comscore Love drives dad's fears, hopes for stepdaughter | Honolulu Star-Advertiser
Hawaii News

Love drives dad’s fears, hopes for stepdaughter

    Jeremy Fortunato and his wife, Desiree, attend classes at Leeward Community College during the day while his mother-in-law, Paula Kaopuiki, right, takes care of their 6-year-old daughter, Deja Kaleopaa-Kaopuiki.

Having a feisty 6-year-old stepdaughter with asthma involves constant worry over her health and paying medical bills, but Jeremy Fortunato treasures the experience.

"It’s my 24-hour-a-day worry, to make sure she’s all right," he said. "She’s my stepdaughter, but blood couldn’t make us any thicker. I take care of her as much as I can when the mom’s busy."

His devotion hasn’t been dampened by the strain of both parents juggling jobs and going to college. But there’s no money for extras, and with Christmas around the corner, the couple would like to get their daughter some much-needed clothing and, perhaps, a Lalaloopsy doll.

Fortunato turned to the Adopt-a-Family program under Helping Hands Hawai‘i to make Christmas special for Deja Kaleopaa-Kaopuiki.

The Star-Advertiser’s annual Good Neighbor Fund starts today to help the Adopt-a-Family program make wishes come true. Donations of toys, clothing, and household items can be dropped off at Helping Hands’ Community Clearinghouse, and monetary contributions can be made at First Hawaiian Bank branches.

Fortunato, who is studying to become a chef, has worked off and on at odd jobs the past several months but was recently hired for the night shift at Dave & Buster’s. While he wasn’t working, he was up all hours of the night caring for Deja whenever she suffered from frequent bouts of asthma.

His wife, Desiree, works at night as a nurse’s aide.

"It’s kind of scary because when she gets a fever, she might get hospitalized, so we’re trying to do everything in our power to keep her temperature down," he said during a recent episode of pneumonia. She gets seizures when her fever gets too high, he added.

"It brings me to tears because I have such a wonderful daughter that has been through so much at such a young age, and all she asks for is clothes. There is so much things she wants but she says to me, ‘Daddy, no need, I’m happy with what I got.’ I’m not trying to be dramatic, but if you meet my daughter, she will tell you that in person. My daughter may look tough and she may act like one tita — she’s very bossy — but inside she is a soft-hearted person that I and my wife are proud to call our daughter," he said.

"She loves school. That took a while. But she also loves to ride her bike. She loves to play sports. I would say the only downfall with her, is because of her medical problems, it is hard to do a lot of things with her. We try to, but we’re limited. She starts getting these fevers. Her asthma gets really bad every time it rains or gets foggy. If she gets excited or is having a lot of fun, she can start getting these asthma attacks and that’s what we’re afraid of," Fortunato said.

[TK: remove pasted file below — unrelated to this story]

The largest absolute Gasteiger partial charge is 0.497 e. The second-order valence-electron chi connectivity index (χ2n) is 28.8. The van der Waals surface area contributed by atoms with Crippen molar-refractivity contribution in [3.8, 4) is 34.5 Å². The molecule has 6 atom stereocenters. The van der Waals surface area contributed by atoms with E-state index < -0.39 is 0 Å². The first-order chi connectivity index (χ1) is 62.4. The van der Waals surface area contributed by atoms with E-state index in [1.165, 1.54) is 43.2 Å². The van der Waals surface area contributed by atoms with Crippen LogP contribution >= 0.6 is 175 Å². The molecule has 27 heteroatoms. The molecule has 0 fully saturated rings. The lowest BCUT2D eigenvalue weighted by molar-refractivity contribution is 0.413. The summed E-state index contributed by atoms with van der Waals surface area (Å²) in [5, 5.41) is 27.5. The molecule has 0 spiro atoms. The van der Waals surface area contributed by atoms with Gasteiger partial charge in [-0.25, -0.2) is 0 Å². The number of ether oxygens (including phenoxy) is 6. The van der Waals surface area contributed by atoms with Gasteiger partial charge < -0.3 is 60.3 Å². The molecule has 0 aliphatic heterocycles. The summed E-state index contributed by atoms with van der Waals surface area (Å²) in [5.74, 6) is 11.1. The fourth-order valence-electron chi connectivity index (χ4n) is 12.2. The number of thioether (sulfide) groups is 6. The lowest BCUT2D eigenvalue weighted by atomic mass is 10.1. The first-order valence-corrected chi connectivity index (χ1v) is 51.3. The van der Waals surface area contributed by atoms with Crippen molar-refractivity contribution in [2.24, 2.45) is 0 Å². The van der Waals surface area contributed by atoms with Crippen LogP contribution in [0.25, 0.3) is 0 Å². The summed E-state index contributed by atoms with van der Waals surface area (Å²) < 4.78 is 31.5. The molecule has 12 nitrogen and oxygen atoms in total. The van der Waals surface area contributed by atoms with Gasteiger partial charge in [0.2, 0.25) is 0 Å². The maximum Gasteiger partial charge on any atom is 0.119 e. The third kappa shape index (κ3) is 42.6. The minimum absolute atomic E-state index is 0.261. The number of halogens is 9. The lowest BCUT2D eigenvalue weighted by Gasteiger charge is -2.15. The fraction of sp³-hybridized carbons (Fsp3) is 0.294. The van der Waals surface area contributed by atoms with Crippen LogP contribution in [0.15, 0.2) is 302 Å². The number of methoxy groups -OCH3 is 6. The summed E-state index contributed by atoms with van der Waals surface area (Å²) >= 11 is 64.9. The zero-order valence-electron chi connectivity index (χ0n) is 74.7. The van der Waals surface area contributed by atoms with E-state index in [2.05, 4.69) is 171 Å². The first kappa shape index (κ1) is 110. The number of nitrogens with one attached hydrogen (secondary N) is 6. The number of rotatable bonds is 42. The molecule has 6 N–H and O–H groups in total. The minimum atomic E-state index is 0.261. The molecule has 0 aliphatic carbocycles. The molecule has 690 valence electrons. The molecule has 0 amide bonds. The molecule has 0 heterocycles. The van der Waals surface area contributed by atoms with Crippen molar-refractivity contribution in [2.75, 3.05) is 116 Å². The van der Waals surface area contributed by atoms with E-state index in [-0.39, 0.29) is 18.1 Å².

"I got recently hired but now I hardly get to spend time with my daughter. But at least I know my medical is going to kick in for her. My wife has medical insurance, but it only covers so much. My wife makes way too much (for them to qualify) for Med-QUEST."

His mother-in-law, Paula Kaopuiki, lives with them and takes care of Deja while the couple attends Leeward Community College during the day.

"My wife is taking courses to become a nurse — that was always her dream. My dream has always been to be a culinary chef. I’ll get my degree so one day I can run a family business, so I can pass it on to my daughter because she wants to cook, too," he said.

He and his wife are able to attend school on scholarships and financial aid, but pay for the balance out of pocket. After finishing at Leeward, Desiree Fortunato plans to get a four-year degree at the University of Hawaii at Manoa.

"I support my wife," he said. "She wants to become a nurse, so if I have to bend over backwards or work extra hours to try and pay for that college, I want her to complete her goal in life. Just to put a smile on her face, that’s all that matters to me."

They were married in January after they "instantly hit it off" almost two years ago.

"I fell in love with her and her daughter immediately," he recalled.


Clothing, household items and gifts can be dropped off at the Community Clearinghouse, 2100 N. Nimitz Highway, next to Puuhale Road.

Monetary gifts may be sent to the Star-Advertiser’s Good Neighbor Fund; Care of Helping Hands Hawaii; 2100 N. Nimitz Highway, Honolulu, HI 96819.

Checks made out to the Good Neighbor Fund also may be dropped off at any of First Hawaiian Bank’s branches statewide.

Call 440-3800 for more information to sign up for the Adopt-a-Family Program or to arrange for pickup of large items.

Helping Hands Hawaii’s donation warehouse hours are 8 a.m. to 7 p.m. (extended hours through December) Monday to Friday. The warehouse will also be open from 8 a.m. to noon on Saturdays through Dec. 21.

Click here to see our full coverage of the coronavirus outbreak. Submit your coronavirus news tip.

Be the first to know
Get web push notifications from Star-Advertiser when the next breaking story happens — it's FREE! You just need a supported web browser.
Subscribe for this feature
Comments have been disabled for this story...

Scroll Up